Is Malaysia’s net clampdown at odds with knowledge economy?
Malaysia is a multicultural country of 27 million people in Southeast Asia. It has a majority Muslim population that of course is not allowed to drink by religion. Yet clearly some do as shown by the sentencing to caning for a young woman handed down recently
(Photo: Prime Minister Najib Razak leaving the National Mosque as he prepared to mark his first 100 days in office in July. Reuters/Bazuki Muhammad)
Proposals by the Pan Malaysian Islamic Party, which wants an Islamic state, could effectively end the sale of alcohol in the country’s richest state, Selangor, which is next to the capital Kuala Lumpur.
Its rules would penalise not only Muslims that consumed alcohol, but also for example Muslim shop assistants in say Tesco’s who could be fined if they sold alcohol.
This is coming from a country whose most celebrated film maker, PJ Ramlee, made movies featuring alcohol, smoking and night clubs as well as cross-racial relationships and whose first premier Tunku Abdul Rahman, a Muslim of course and a member of one of Malaysia’s royal families, was fond of whisky.
And the Internet?
If you want to find out anything in Malaysia, you need to read the net. The country’s newspapers, largely owned by the political parties that have run this country for 51 years and which need to be licensed annually, feed their readers a steady diet of pro-government propaganda.
All of the mainstream Malaysian media ignored the Internet restrictions story. The government insists it is only targeting porn with its proposed Internet filters, though few believe them.
Numerous blogs both anti- and pro-government provide views and news. Though it must be admitted that the opposition has been far more nimble than the sometimes clumsy government efforts. Leading opposition MP Lim Kit Siang tweets avidly as does the government’s Khairy Jamaluddin, while ex-prime minister Mahathir Mohamad maintains a blog that is acerbic, witty and can appear vindictive.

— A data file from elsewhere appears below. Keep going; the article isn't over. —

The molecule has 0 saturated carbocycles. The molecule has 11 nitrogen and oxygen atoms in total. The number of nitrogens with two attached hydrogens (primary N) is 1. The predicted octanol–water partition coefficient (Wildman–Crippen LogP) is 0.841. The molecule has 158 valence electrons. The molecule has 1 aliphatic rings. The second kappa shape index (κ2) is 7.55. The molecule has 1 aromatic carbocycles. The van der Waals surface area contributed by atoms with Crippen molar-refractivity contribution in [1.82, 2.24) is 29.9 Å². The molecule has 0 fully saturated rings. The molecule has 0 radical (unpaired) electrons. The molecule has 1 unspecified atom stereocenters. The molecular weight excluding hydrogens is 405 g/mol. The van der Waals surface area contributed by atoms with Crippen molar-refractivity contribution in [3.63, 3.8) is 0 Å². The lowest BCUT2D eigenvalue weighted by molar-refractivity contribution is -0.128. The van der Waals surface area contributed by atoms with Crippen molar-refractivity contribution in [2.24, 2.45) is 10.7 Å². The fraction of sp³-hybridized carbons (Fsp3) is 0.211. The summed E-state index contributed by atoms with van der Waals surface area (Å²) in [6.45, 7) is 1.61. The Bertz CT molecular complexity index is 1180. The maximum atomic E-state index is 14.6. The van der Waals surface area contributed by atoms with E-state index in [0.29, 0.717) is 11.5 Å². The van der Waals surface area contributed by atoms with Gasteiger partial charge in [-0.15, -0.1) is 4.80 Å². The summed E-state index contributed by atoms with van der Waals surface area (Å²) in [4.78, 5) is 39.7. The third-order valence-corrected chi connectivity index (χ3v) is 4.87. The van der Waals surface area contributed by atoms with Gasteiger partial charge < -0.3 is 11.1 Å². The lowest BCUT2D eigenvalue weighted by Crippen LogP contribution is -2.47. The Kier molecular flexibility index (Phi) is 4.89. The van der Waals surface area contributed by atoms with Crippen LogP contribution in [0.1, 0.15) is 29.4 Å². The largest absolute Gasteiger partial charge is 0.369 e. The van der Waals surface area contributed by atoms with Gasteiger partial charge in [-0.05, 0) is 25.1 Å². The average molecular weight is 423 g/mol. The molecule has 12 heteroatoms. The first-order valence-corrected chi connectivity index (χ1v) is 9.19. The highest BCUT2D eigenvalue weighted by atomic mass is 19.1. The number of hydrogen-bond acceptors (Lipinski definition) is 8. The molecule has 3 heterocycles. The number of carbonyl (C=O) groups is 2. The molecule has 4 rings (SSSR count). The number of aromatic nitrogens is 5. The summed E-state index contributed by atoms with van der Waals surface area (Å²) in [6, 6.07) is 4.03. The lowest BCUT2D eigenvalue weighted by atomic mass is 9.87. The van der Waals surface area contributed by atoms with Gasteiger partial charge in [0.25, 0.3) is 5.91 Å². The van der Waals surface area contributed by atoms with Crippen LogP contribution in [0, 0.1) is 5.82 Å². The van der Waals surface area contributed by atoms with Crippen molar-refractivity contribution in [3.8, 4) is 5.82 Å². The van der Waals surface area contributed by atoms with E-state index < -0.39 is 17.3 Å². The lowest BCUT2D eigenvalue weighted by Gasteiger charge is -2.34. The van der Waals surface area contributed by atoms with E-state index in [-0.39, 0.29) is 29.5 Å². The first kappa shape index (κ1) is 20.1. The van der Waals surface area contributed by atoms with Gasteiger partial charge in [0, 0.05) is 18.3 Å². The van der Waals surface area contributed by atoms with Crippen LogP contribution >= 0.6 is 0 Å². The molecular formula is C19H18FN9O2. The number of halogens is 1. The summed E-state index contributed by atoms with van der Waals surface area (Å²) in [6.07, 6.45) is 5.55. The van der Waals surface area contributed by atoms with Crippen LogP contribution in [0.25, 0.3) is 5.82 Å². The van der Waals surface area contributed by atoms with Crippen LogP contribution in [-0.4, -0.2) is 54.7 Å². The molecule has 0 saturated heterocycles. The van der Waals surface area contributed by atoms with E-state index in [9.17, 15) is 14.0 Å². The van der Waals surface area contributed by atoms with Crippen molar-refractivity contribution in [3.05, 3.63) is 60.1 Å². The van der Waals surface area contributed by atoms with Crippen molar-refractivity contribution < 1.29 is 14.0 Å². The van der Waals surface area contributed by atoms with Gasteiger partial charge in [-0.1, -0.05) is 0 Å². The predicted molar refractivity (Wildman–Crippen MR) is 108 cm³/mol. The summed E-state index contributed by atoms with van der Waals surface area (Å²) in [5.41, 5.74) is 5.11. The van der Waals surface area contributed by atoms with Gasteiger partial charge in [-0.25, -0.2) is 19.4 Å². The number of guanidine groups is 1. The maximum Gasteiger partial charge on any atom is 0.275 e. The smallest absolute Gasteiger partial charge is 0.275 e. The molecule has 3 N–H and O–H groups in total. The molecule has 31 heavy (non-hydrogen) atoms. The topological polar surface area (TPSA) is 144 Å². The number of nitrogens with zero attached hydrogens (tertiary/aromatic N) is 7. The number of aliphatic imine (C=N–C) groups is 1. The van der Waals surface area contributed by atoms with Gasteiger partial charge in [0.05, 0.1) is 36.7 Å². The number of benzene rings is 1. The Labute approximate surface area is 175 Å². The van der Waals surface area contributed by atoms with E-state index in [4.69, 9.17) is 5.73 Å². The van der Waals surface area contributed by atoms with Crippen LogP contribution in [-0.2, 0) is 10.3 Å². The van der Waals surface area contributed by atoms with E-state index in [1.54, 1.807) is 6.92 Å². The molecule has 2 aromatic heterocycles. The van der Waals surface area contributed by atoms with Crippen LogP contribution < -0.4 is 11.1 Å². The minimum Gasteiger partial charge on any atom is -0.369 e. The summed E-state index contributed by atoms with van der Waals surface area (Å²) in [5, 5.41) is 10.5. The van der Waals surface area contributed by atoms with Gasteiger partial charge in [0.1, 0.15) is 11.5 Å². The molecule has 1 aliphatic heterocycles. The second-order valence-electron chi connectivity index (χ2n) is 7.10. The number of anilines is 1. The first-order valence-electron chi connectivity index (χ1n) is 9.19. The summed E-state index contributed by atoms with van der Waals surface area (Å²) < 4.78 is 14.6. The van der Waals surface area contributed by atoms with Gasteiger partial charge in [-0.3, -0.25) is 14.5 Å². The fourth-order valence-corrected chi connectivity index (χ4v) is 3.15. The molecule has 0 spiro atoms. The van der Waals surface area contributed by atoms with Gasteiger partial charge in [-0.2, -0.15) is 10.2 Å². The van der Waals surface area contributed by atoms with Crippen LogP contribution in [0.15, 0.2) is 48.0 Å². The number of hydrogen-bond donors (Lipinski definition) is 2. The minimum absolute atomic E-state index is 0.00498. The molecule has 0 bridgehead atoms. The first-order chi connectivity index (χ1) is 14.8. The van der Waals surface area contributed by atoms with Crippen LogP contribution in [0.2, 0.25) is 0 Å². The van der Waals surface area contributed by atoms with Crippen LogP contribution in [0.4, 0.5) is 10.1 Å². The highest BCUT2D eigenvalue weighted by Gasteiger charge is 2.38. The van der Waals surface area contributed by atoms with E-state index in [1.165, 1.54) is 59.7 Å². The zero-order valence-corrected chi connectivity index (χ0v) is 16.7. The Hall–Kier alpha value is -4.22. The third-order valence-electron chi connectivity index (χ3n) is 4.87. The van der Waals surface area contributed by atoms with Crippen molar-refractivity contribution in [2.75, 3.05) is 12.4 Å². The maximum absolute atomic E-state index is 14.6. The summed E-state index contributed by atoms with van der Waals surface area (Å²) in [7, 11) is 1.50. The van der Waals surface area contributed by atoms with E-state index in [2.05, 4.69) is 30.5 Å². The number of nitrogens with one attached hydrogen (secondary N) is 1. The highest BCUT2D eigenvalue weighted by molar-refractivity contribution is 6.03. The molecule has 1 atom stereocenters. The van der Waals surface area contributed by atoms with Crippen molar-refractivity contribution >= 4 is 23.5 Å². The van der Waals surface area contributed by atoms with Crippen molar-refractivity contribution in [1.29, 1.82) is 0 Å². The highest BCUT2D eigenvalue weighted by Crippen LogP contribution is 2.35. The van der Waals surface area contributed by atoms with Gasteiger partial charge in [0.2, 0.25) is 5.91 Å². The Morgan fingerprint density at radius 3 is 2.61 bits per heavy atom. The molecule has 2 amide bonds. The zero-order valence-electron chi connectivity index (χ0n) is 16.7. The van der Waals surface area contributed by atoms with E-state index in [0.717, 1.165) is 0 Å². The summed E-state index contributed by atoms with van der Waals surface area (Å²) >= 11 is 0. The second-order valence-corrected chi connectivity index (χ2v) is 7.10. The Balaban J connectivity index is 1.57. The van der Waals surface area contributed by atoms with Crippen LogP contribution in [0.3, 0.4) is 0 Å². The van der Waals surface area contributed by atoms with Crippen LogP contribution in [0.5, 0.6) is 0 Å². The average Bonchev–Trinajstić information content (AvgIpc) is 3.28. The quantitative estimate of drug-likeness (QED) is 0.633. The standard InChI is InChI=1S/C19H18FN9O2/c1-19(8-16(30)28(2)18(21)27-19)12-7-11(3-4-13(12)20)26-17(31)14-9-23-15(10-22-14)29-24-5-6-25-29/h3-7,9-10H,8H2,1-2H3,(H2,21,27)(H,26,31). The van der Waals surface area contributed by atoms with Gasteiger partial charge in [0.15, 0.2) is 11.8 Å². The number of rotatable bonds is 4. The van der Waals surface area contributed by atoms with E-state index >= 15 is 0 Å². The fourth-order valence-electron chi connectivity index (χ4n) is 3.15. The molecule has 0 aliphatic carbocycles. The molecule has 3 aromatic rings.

Whether you take all of them seriously is another matter.
For that matter, Reuters maintains a Twitter presence here too.
The most famous, or infamous, blogger Raja Petra Kamarudin has been detained, charged with sedition and sued. Though he appears to have skipped the country to avoid new charges.
He alleged that Prime Minister Najib Razak had been involved in the murder of a Mongolian model. Najib says the allegations are opposition lies and strongly denies them.
One of Najib’s first moves was to try to set up an effective Internet presence to promote his premiership. The site is called 1Malaysia. The brand has spawned a foundation, of which Najib is unsurprisingly the patron, and recently a savings scheme.
Najib’s wife, Rosmah Mansoor has followed suit and went online this week, urging web users not to be seduced by defamatory and seditious websites.
Malaysia wants to be as economically advanced as Singapore and South Korea, wants foreign investment and to produce a high-skilled “knowledge economy”. Can it do this and seemingly adopt political restrictions on a par with China and moral restrictions like those of Saudi Arabia?
Can it bridge huge divides between the opposition and the government or will Najib continue with crackdowns on dissent as he seeks to maintain a grip on power beyond elections due by 2013?